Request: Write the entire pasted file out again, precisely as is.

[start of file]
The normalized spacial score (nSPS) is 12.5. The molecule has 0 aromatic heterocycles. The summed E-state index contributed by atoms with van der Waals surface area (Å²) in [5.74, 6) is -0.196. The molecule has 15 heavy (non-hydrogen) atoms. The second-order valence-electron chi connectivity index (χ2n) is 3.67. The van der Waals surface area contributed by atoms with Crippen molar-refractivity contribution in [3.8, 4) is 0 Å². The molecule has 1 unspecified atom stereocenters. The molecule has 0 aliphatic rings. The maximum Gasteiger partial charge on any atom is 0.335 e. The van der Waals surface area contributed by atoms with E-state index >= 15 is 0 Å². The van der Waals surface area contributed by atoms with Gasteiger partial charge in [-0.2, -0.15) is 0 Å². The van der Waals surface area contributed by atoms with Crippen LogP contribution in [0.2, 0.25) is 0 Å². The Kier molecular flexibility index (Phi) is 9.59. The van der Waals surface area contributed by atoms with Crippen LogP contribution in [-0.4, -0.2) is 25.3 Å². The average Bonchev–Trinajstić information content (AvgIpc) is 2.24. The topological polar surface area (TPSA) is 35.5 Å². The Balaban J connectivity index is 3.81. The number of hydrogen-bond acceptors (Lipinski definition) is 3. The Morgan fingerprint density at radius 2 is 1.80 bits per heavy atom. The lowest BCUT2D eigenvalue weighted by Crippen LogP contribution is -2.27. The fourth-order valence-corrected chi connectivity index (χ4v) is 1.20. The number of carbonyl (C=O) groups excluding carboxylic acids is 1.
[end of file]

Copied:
The normalized spacial score (nSPS) is 12.5. The molecule has 0 aromatic heterocycles. The summed E-state index contributed by atoms with van der Waals surface area (Å²) in [5.74, 6) is -0.196. The molecule has 15 heavy (non-hydrogen) atoms. The second-order valence-electron chi connectivity index (χ2n) is 3.67. The van der Waals surface area contributed by atoms with Crippen molar-refractivity contribution in [3.8, 4) is 0 Å². The molecule has 1 unspecified atom stereocenters. The molecule has 0 aliphatic rings. The maximum Gasteiger partial charge on any atom is 0.335 e. The van der Waals surface area contributed by atoms with E-state index >= 15 is 0 Å². The van der Waals surface area contributed by atoms with Gasteiger partial charge in [-0.2, -0.15) is 0 Å². The van der Waals surface area contributed by atoms with Crippen LogP contribution in [0.2, 0.25) is 0 Å². The Kier molecular flexibility index (Phi) is 9.59. The van der Waals surface area contributed by atoms with Crippen LogP contribution in [-0.4, -0.2) is 25.3 Å². The average Bonchev–Trinajstić information content (AvgIpc) is 2.24. The topological polar surface area (TPSA) is 35.5 Å². The Balaban J connectivity index is 3.81. The number of hydrogen-bond acceptors (Lipinski definition) is 3. The Morgan fingerprint density at radius 2 is 1.80 bits per heavy atom. The lowest BCUT2D eigenvalue weighted by Crippen LogP contribution is -2.27. The fourth-order valence-corrected chi connectivity index (χ4v) is 1.20. The number of carbonyl (C=O) groups excluding carboxylic acids is 1.